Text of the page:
Adressing time issues in Enterprise 2.0 approaches

Read this post in: French

Albeit time is a critical dimension in today’s every business, it is curiously absent from most discussion around Enterprise 2.0. Adoption time scale is an issue we will eventually empirically solve as more and more successful case studies are publicized. Just don’t put too much expectation on this data beyond “fail fast and often”, as Dion Hinchcliffe stated it, since adoption can merely be measured on an individual basis, and each case is unique. But beyond that, even more cruelly absent from the debates going on are operational time scales.

It’s all in the process. Really?

Reducing time consumption in complicated tasks’ chains is one of the main objectives of the sophisticated processes which drive our organizations. (Repeatability and industrialization of production is the other one) To achieve productivity and efficiency improvements, they release the burden of “reinventing the wheel” by minimizing the number, and complexity, of decision which have to take place along the chain.

Recent technologies, like SAP’s Gravity or Thingamy, suggest that BPM can be efficiently improved through collaborative work, which opens a new path to Enterprise 2.0 (I won’t discuss here my personal view on the discrepancy between collaborative enterprise and process based organizations). But even if considered from an integrated-to-the-workflow angle, this approach doesn’t take into account the time factor: how long will it take to optimize a process in a collaborative way? To what extend is “how long” acceptable? When is the result of collaborative work stated satisfactory enough to be considered as an outcome?

Thinking of Enterprise 2.0 from a process perspective doesn’t free us from the major shortcoming of all E2.0 frameworks so far: making decisions is one of the main tasks of organizations. This takes time, and we lack methods to understand, leverage and quantify collaborative decision making’s time scales.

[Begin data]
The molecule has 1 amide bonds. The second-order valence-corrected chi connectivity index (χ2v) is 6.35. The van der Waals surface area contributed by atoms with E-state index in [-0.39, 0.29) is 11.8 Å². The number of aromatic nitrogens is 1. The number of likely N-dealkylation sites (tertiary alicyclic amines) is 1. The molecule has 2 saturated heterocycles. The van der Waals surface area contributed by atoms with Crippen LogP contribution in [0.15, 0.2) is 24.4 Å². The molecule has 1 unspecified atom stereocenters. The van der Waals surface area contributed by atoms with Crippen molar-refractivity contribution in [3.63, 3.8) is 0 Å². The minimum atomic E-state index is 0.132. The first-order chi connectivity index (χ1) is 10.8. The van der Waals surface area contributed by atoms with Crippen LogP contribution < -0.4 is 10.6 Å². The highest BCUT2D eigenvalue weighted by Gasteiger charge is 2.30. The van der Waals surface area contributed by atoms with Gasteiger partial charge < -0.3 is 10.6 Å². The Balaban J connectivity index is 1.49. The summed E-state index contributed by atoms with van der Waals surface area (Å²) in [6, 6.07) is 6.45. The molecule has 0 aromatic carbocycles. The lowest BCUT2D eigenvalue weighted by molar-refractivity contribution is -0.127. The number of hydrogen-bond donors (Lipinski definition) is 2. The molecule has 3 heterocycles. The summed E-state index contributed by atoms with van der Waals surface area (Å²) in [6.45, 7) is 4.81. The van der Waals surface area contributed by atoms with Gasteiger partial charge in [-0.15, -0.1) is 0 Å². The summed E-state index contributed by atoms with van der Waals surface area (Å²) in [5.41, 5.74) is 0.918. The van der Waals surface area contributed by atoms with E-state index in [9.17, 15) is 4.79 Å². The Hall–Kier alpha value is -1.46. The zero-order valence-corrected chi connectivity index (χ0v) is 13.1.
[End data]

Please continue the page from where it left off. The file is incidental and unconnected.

Complexity at work

Processes helped shaping big, complicated organizations from the industrial era, but cannot encompass the complexity of our hyperlinked economy. Industrialization has reached a tipping point beyond which traditional productivity funnels must be rethought. Of course, admitting that organizations are complex adaptive systems brings new, and sometimes overwhelming, challenges, but it also highlights some aspects diretcly relevant to the time issue.

Complex adaptive systems  (CAS) are self-similar and embedded, which means that communities and collaborative teams are CAS themselves, and their time scale is independent from the global time scale (of the process, of the company…).

CAS are, well, adaptive, which means that the definition of an absolute time scale is out of reach. Time in execution depends on initial factors, so setting fixed time rules for a collaborative work to provide an outcome seems irrelevant. Timeframes are relative to the environment in which they are measured.

CAS are non-linear, which trumps any attempt to measure time and set it as a process variable in a ‘traditional’ way. Statements like ‘you have two days to come to a consensus and find an answer’ are irrelevant.  Instead, several time states, several thinking processes, can cohabit in a collaborative initiative.

Time-relative processes

We need to think differently here.  Complexity and quantum theories allow us to encompass time, not as an absolute forward mechanism, but as a probabilistic one. While we cannot quantify the time needed to take a decision, we can measure the percentage of consensual adoption of a collaborative decision. Setting thresholds to this percentage would allow for triggering the next task or process, without compromising the global performance of enterprise.